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CASRC team

Nov. 1, 2019 – I can hardly believe today was one of my last Patrick’s Passport visit to the Plaza! I’ve met countless fantastic teams here, and today’s group — Child and Adolescent Services Research Center — was no exception. This 30-year-old collaborative of more than 100 researchers and employees unites experts from Rady Children’s, UC San Diego and San Diego State University — the main partners — as well as institutions such as University of San Diego and University of Southern California. Their focus is on optimizing high-quality and effective youth and family behavioral health programs, with an emphasis on developing, implementing and improving community-based services. They are also a major hub for training graduate students, postdocs and fellows.

Just one of many thoroughfares on the Pathway of Partners

My guide for the tour was Dr. Mary Baker, CASRC’s operations director. She met me at the head of a winding pathway of individual organization and institution logos, which she introduced as the “Pathway of Partners.” This route would take me all along my journey, and would give me an idea of the myriad organizations CASRC works with to innovate behavioral health models and services — here in San Diego County, throughout California, across the country and even around the world! The impressive list spanned everyone from our own Chadwick Center and Autism Discovery Institute, to the California Health and Human Services Agency and First Five California, to the National Institutes of Health and beyond. No research is conducted onsite at Rady Children’s; rather, it happens in the field with CASRC’s partners. “We don’t do anything without partners,” Dr. Baker said. “That’s how we start every study. We connect with the community.” As we made our way to our first stop, I also learned a bit about the CASRC structure. Because of its collaborative nature, even researchers and team members who have offices at the Plaza are not necessarily Rady Children’s employees. In fact, Dr. Baker is actually one of just two Rady Children’s research scientists (the other is Dr. Andrea Hazen).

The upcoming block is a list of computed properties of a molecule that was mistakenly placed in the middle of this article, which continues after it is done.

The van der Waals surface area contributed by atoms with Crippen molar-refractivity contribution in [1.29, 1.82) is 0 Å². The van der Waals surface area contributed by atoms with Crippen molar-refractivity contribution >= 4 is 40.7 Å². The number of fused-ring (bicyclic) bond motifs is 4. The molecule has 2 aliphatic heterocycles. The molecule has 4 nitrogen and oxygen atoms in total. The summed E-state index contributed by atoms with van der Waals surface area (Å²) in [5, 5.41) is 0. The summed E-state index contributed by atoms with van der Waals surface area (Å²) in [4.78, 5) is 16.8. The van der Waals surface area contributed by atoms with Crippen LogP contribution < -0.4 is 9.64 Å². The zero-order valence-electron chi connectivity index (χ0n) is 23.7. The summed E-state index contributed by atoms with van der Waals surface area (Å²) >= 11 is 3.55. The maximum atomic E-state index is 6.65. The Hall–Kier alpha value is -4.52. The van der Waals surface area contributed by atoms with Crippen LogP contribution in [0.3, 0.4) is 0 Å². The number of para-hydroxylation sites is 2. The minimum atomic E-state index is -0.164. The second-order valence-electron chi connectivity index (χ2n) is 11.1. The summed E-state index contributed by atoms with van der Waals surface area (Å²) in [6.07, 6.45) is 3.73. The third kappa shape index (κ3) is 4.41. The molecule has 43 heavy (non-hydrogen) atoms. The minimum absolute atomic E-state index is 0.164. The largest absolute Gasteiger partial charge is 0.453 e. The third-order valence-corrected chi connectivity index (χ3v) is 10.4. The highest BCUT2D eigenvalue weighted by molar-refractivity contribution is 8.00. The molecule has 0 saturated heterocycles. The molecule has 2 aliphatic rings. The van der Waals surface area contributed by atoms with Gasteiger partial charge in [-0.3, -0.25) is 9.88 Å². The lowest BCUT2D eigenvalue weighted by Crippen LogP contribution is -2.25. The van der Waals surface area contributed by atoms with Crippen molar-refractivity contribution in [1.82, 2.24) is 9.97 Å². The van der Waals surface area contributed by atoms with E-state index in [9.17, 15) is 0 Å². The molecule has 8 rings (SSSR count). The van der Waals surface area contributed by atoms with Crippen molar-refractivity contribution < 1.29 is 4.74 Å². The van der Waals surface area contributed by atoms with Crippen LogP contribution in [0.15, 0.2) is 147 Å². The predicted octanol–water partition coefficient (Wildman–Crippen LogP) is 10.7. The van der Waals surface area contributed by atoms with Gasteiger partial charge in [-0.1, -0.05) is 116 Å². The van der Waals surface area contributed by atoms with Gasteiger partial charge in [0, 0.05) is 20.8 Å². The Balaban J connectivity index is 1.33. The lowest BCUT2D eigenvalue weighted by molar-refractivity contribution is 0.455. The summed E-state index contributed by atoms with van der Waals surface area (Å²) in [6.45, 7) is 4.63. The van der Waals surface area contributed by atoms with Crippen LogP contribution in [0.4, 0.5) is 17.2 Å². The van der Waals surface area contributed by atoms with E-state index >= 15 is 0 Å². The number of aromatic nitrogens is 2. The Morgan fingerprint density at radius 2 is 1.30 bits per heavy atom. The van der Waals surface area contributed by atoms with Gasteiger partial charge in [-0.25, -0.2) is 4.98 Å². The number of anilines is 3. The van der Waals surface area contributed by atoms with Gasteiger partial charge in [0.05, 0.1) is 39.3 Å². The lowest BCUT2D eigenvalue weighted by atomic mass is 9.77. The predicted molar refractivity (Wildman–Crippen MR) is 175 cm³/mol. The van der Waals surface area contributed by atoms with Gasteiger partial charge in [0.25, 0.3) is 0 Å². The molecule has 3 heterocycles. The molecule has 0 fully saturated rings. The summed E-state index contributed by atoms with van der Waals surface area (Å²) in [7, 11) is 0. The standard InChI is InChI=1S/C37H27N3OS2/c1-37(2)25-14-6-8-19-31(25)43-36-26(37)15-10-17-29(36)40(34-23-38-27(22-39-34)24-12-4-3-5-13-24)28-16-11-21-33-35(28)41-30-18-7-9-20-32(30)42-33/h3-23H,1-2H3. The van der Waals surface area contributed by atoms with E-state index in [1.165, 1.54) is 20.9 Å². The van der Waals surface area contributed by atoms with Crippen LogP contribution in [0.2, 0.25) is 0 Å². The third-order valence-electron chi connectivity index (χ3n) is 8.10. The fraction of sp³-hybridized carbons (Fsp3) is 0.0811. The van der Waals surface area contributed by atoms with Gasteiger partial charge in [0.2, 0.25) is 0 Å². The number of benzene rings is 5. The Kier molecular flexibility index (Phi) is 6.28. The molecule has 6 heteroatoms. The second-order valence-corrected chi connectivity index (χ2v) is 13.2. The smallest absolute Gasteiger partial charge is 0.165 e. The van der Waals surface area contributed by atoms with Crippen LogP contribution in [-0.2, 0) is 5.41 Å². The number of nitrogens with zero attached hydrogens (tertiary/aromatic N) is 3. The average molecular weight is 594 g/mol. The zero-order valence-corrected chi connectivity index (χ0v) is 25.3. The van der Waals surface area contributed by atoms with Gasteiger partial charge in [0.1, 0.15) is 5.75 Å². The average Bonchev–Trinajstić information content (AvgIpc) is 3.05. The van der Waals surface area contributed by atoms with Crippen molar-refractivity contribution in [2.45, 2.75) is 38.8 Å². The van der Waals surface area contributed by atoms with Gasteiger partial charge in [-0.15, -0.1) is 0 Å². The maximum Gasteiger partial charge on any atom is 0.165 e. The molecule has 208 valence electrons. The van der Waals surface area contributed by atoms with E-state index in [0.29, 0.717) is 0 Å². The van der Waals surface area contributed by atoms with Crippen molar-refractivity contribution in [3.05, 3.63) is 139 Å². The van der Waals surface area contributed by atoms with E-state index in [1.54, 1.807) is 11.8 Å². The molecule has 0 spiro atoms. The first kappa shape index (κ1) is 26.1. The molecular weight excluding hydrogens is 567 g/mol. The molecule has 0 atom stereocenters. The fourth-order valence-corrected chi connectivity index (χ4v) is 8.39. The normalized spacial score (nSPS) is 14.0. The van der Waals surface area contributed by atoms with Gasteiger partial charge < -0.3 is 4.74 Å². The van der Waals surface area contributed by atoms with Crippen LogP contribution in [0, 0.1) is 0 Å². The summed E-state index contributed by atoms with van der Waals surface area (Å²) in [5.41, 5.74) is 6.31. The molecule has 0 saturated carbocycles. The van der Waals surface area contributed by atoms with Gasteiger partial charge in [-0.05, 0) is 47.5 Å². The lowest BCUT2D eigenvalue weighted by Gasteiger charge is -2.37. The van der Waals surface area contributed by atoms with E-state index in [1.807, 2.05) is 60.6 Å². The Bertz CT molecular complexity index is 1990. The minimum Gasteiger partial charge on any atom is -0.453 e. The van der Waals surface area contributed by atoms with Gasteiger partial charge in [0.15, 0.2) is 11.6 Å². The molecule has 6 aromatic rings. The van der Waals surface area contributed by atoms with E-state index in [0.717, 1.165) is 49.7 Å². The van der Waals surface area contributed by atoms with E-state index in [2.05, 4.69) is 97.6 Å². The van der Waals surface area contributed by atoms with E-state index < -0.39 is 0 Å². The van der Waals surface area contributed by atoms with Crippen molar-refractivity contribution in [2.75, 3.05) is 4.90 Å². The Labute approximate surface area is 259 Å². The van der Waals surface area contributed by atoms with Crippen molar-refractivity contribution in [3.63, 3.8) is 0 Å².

I then met with Dr. Greg Aarons, CASRC’s scientific director, and Dr. Lauren Brookman-Frazee, CASRC’s associate director. We dove into the center’s history, dating back to 1989, when SDSU researchers identified a need for mental health care within the child welfare system, and a standardized service model for said care. Between 1994 and 2005, CASRC was in a major growth period, and was focusing on areas such as parent-mediated behavioral health interventions and multisector service models. From 2005 forward, the center has been leveraging its established strength in implementation science (essentially, studying innovative ways to integrate evidence-based practices into new or enhanced care models, and then supporting their acceptance and use within a health care or public health sector) to disseminate EBPs and related programs addressing important issues such as disparate access to behavioral health care for minority populations. Dr. Aarons and Dr. Brookman-Frazee both spoke to CASRC’s great sense of community, teamwork and synergy, which plays out particularly well in this office. Dr. Aarons referenced the frequency of “hallway collaboration” among colleagues — casual chats that turn into great new ideas. Love that!